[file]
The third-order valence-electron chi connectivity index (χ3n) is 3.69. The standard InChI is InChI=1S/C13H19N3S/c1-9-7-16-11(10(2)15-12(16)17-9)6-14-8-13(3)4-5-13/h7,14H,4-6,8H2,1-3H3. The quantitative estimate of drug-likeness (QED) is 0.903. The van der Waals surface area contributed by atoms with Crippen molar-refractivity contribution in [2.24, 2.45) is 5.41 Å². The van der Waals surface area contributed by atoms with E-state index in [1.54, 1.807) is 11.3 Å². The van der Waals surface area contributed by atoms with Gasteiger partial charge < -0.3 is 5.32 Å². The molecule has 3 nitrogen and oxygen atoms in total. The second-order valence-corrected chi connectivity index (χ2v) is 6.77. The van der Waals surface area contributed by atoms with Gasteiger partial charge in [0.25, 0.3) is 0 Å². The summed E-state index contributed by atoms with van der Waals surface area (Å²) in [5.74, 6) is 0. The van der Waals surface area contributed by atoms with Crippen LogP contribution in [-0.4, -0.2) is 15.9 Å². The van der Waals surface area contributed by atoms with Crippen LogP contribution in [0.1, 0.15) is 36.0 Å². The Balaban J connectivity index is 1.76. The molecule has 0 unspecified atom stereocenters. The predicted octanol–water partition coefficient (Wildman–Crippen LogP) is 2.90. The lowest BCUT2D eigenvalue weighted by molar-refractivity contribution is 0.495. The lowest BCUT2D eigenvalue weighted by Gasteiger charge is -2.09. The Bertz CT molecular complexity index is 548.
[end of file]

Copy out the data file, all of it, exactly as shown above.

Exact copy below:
The third-order valence-electron chi connectivity index (χ3n) is 3.69. The standard InChI is InChI=1S/C13H19N3S/c1-9-7-16-11(10(2)15-12(16)17-9)6-14-8-13(3)4-5-13/h7,14H,4-6,8H2,1-3H3. The quantitative estimate of drug-likeness (QED) is 0.903. The van der Waals surface area contributed by atoms with Crippen molar-refractivity contribution in [2.24, 2.45) is 5.41 Å². The van der Waals surface area contributed by atoms with E-state index in [1.54, 1.807) is 11.3 Å². The van der Waals surface area contributed by atoms with Gasteiger partial charge < -0.3 is 5.32 Å². The molecule has 3 nitrogen and oxygen atoms in total. The second-order valence-corrected chi connectivity index (χ2v) is 6.77. The van der Waals surface area contributed by atoms with Gasteiger partial charge in [0.25, 0.3) is 0 Å². The summed E-state index contributed by atoms with van der Waals surface area (Å²) in [5.74, 6) is 0. The van der Waals surface area contributed by atoms with Crippen LogP contribution in [-0.4, -0.2) is 15.9 Å². The van der Waals surface area contributed by atoms with Crippen LogP contribution in [0.1, 0.15) is 36.0 Å². The Balaban J connectivity index is 1.76. The molecule has 0 unspecified atom stereocenters. The predicted octanol–water partition coefficient (Wildman–Crippen LogP) is 2.90. The lowest BCUT2D eigenvalue weighted by molar-refractivity contribution is 0.495. The lowest BCUT2D eigenvalue weighted by Gasteiger charge is -2.09. The Bertz CT molecular complexity index is 548.